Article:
After walking away with the Oscar For Best Picture for Argo, George Clooney‘s Smokehouse Productions has just sent out a press release announcing their latest film The Monuments Men is beginning production.
At the end of WWII, the United States dropped atomic bombs on the cities of Hiroshima and Nagasaki in Japan. Within a week, the Japanese forces surrendered unconditionally and the Americans began occupation of the Island Nation. 64 years later, 2 former high school friends, filmmaker Shinpei Takeda and producer Eiji Wakamatsu set out on a journey from Vancouver in Canada to Mexico with Takeda collecting video of the survivors stories. Along the way, they also try and come to terms with what happened and find their identities as Japanese. And thus Hiroshima Nagaski Download was born.
The hibakusha, or “explosion-affected people”, living in the United States not only had the difficulty of having survived the bombing, but also having to live in the nation that was there enemy. While some immigrated to the United States at the end of the war, some were already Americans sent to Japan to study. One can imagine the hardship of being thrust into a culture, not knowing the language well and having the double burden of coming from a country that is at war with the one you find yourself in.
Takeda’s story is twofold. He is trying to relate his personal journey of not only finding the hibakusha, but also trying to get them to speak about their experiences. In trying to relate to the audience just what he has encountered along the way, part of the interviews with the hibakusha are shown periodically throughout the film. As the two travel down the west coast, both are deeply and profoundly disturbed by the experience, but feel very strongly that to have these stories recorded is the most important thing they can do. The aging population of hibakusha, coupled with the associated health issues from radiation exposure means there is a limited amount of time with which this can be done.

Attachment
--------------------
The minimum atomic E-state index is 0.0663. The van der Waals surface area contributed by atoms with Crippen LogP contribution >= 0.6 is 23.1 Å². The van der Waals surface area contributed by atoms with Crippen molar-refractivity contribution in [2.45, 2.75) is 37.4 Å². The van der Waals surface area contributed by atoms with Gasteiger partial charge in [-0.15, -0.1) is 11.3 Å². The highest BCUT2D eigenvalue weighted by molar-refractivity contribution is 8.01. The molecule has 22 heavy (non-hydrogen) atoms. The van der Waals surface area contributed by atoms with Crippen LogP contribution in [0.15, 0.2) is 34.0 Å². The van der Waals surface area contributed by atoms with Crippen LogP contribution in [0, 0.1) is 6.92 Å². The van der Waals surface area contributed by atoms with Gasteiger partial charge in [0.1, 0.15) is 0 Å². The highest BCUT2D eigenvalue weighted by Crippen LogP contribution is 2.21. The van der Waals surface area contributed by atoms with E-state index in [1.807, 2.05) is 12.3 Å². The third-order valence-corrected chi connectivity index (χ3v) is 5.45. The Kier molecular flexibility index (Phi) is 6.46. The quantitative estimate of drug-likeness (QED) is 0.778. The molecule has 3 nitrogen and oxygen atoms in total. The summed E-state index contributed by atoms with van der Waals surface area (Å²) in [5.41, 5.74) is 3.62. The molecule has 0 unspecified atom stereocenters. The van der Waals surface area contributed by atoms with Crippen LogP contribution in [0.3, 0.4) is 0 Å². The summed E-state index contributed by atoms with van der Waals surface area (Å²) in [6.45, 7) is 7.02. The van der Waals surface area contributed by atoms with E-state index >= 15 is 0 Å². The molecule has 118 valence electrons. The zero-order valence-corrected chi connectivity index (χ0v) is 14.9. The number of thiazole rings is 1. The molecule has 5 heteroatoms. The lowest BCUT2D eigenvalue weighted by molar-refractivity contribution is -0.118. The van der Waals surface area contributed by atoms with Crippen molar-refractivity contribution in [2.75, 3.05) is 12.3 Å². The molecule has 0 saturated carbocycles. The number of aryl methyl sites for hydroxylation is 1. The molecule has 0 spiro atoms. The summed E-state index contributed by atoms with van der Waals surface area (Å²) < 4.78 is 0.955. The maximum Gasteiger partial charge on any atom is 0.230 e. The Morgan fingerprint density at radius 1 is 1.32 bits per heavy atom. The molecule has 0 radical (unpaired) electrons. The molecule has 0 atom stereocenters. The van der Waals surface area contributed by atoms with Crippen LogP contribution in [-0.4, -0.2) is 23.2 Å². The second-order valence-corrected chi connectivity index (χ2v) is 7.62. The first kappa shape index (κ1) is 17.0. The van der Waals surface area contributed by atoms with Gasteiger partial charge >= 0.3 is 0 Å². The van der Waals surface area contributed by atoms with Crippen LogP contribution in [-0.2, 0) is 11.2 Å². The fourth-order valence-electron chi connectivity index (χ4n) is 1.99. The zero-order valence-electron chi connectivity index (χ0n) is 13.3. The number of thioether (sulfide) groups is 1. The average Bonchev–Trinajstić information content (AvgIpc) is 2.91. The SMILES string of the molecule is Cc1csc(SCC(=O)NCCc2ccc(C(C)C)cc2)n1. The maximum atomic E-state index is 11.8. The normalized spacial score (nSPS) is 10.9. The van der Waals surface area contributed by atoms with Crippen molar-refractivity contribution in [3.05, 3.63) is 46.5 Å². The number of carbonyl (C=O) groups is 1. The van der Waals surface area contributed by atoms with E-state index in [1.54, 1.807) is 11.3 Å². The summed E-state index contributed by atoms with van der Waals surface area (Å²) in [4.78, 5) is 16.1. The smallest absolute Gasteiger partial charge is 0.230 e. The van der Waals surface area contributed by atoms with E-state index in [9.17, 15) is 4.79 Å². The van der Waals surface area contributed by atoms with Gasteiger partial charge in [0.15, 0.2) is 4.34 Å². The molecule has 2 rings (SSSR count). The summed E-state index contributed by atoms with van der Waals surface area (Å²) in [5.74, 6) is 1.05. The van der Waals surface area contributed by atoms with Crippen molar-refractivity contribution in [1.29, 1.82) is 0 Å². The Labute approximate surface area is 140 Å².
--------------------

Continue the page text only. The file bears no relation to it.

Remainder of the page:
The problem with the film, though, is because Takeda is trying to tell the story of the hibakusha and his personal one, he must carefully balance these two and doesn’t quite do it. Without a clear explanation of his motivation, (which is not the recording, but to tell the tale of the trip itself), in parts he ends up having meandering conversations that go nowhere. Conversely, the clarity and force with which the hibakusha speak make the conversations between Takeda and Wakamatsu seem a wasted opportunity. He wisely chooses to avoid the issue of how the war started, or condemn the US for the dropping of the bombs, but rather lets the stories of the misery and torment of what was experienced speak for itself.
The film would have been better served focusing completely on the hibakusha with as much background information as possible giving the context of the stories. While there is some information online, there seems not to be the type and scope of information one would find around holocaust survivors of Nazi Germany. One wonders what happened to the videos shot by Takeda, as they are a valuable recourse. While emotionally difficult for both viewer and hibakusha, these stories should be seen and heard.